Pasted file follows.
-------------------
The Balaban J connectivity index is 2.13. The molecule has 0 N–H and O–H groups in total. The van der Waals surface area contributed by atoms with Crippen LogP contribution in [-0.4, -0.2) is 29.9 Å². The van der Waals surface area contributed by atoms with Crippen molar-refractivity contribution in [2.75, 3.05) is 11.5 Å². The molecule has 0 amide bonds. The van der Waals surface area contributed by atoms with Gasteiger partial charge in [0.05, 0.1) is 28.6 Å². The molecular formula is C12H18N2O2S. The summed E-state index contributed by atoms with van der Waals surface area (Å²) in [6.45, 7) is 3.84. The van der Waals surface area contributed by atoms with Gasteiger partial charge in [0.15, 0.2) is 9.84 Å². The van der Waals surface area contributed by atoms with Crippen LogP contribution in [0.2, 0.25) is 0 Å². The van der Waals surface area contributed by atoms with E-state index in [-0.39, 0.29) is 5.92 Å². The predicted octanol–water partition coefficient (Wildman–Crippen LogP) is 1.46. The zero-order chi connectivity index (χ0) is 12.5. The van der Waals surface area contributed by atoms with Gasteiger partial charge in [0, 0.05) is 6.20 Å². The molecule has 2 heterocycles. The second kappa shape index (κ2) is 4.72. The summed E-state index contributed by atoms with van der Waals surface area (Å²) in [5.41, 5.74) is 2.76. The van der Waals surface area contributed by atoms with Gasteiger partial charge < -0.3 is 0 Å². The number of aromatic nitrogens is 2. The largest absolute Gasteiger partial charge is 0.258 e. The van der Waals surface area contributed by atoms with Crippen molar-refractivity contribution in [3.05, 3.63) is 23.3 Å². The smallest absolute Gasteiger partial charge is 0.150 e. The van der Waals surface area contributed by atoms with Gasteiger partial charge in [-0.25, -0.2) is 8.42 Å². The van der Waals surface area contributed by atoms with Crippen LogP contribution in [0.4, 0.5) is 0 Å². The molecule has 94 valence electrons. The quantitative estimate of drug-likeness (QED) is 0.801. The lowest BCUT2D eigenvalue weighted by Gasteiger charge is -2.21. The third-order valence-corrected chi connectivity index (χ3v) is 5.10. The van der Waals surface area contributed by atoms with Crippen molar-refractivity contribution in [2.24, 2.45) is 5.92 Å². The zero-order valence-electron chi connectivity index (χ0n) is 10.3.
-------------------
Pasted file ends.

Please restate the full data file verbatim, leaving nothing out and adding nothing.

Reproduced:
The Balaban J connectivity index is 2.13. The molecule has 0 N–H and O–H groups in total. The van der Waals surface area contributed by atoms with Crippen LogP contribution in [-0.4, -0.2) is 29.9 Å². The van der Waals surface area contributed by atoms with Crippen molar-refractivity contribution in [2.75, 3.05) is 11.5 Å². The molecule has 0 amide bonds. The van der Waals surface area contributed by atoms with Gasteiger partial charge in [0.05, 0.1) is 28.6 Å². The molecular formula is C12H18N2O2S. The summed E-state index contributed by atoms with van der Waals surface area (Å²) in [6.45, 7) is 3.84. The van der Waals surface area contributed by atoms with Gasteiger partial charge in [0.15, 0.2) is 9.84 Å². The van der Waals surface area contributed by atoms with Crippen LogP contribution in [0.2, 0.25) is 0 Å². The van der Waals surface area contributed by atoms with E-state index in [-0.39, 0.29) is 5.92 Å². The predicted octanol–water partition coefficient (Wildman–Crippen LogP) is 1.46. The zero-order chi connectivity index (χ0) is 12.5. The van der Waals surface area contributed by atoms with Gasteiger partial charge in [0, 0.05) is 6.20 Å². The molecule has 2 heterocycles. The second kappa shape index (κ2) is 4.72. The summed E-state index contributed by atoms with van der Waals surface area (Å²) in [5.41, 5.74) is 2.76. The van der Waals surface area contributed by atoms with Gasteiger partial charge < -0.3 is 0 Å². The number of aromatic nitrogens is 2. The largest absolute Gasteiger partial charge is 0.258 e. The van der Waals surface area contributed by atoms with Crippen molar-refractivity contribution in [3.05, 3.63) is 23.3 Å². The smallest absolute Gasteiger partial charge is 0.150 e. The van der Waals surface area contributed by atoms with Gasteiger partial charge in [-0.25, -0.2) is 8.42 Å². The van der Waals surface area contributed by atoms with Crippen LogP contribution in [0.4, 0.5) is 0 Å². The molecule has 94 valence electrons. The quantitative estimate of drug-likeness (QED) is 0.801. The lowest BCUT2D eigenvalue weighted by Gasteiger charge is -2.21. The third-order valence-corrected chi connectivity index (χ3v) is 5.10. The van der Waals surface area contributed by atoms with Crippen molar-refractivity contribution in [2.24, 2.45) is 5.92 Å². The zero-order valence-electron chi connectivity index (χ0n) is 10.3.